European banks: under global competitive pressure?
Bruegel Annual Meetings, Day 2 - European banks have lost stature and remain generally low-profitability, low-valuation in comparison to their global peers. Is that a problem? If so, what can EU policymakers do to address it?
VIDEO AND AUDIO RECORDINGS
European banks have lost stature and remain generally low-profitability, low-valuation in comparison to their global peers. Is that a problem? If so, what can EU policymakers do to address it?
In this session on the second day of Bruegel’s 2020 Annual Meetings we were delighted to welcome José Antonio Alvarez (Chief Executive Officer, Santander) and Mairead McGuinness (European Commissioner for Financial Stability, Financial Services and the Capital Markets Union).
Mairead McGuinness (European Commissioner for Financial Stability, Financial Services and the Capital Markets Union) pointed to the differences between the US and the EU in the banking sector, calling for further integration among EU countries as well as the completion of the monetary and the capital markets unions. Commissioner McGuinness also underlined the better shape of the EU banking system in face of the most recent crisis when compared to 2008, despite the extraordinary circumstances of the global pandemic and the smoothness of business-as-usual on 1 January 2021 after the finalisation of Brexit. She also reassured the room that she appreciates that the recent role of the European Central Bank has been exceptional and she called for further implementation of the Basel III reforms. The Commissioner then talked about the perception of the banking system by new generations and how it changed after the global financial crisis. She also touched on the risks of digitalisation in the sector from a labour market perspective and challenged Mr Alvarez Alvarez on whether banks have the skills and capabilities required to embrace the enormous technological advancements of our times. Finally, the Commissioner said that a roadmap on the capital markets union (CMU) has been developed and that the hope, despite the political fragmentation of EU countries, is to see some progress already by the end of this year. She said that the EU’s best chance to move forward on CMU may be the twin climate & digital transition, as well as the recent work on taxonomy and disclosure standards. Nonetheless, CMU will most likely require a multi-step approach and it will be difficult to see it completed all in one go.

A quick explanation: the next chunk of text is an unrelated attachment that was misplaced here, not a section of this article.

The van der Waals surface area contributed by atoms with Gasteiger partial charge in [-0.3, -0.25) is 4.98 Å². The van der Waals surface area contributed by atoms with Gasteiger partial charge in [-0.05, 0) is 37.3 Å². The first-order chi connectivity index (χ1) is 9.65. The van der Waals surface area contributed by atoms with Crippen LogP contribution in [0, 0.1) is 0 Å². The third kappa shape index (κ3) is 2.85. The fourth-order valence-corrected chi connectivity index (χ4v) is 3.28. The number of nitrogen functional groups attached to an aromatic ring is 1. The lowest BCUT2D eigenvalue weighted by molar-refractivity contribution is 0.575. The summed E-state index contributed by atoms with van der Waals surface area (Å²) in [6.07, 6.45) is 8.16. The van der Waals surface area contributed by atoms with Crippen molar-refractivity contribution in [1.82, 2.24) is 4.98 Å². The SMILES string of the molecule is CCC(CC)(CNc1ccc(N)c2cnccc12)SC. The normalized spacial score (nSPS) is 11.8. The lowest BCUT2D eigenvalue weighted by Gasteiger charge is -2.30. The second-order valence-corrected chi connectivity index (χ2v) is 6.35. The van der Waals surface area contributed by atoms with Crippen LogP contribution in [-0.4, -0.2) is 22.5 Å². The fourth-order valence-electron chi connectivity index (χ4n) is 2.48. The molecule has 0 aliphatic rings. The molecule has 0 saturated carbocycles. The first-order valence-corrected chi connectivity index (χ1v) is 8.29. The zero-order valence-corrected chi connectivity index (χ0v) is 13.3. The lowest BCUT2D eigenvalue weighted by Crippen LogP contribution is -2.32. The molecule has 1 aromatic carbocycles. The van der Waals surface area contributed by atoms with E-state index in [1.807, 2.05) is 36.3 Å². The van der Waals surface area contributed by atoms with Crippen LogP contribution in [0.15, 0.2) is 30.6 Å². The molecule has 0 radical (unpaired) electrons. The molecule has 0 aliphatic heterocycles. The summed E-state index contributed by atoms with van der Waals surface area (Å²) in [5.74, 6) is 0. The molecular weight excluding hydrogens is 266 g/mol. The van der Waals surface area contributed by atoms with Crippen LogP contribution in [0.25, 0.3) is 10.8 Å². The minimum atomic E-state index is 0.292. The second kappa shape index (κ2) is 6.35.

José Antonio Alvarez Alvarez (Chief Executive Officer, Santander) pointed out the importance of clear and consistent rules, which help the different players in the banking sector to deal with regulators and meet local needs (especially when a player is active in multiple countries in different parts of the world). Among different causes for smaller margins and lower profits, Mr. Alvarez Alvarez sees new tech-heavy players as the main one. He stressed that often these new players are not subject to the same rules to which more traditional banks are held accountable, creating distortions in the market. Mr. Alvarez Alvarez also shared the urgency of the Commissioner in completing the capital markets union as the precondition to compete on the same level-playing field as everyone else in the rest of the world. He also stressed that the EU banking sector is much more fragmented and is more local-focussed than in other advanced economies, he sees this as another reason for low profitability in recent years as well as tougher regulations, M&A and insolvency rules etc. On Brexit, Mr. Alvarez Alvarez said that the most liquid instruments of the financial market are still mostly traded in London and he does not expect that to change overnight due to the incredible financial and business environment that can be found in the city.
José Antonio Álvarez Álvarez
Chief Executive Officer, Banco Santander
European Commissioner for Financial Stability, Financial Services and the Capital Markets Union
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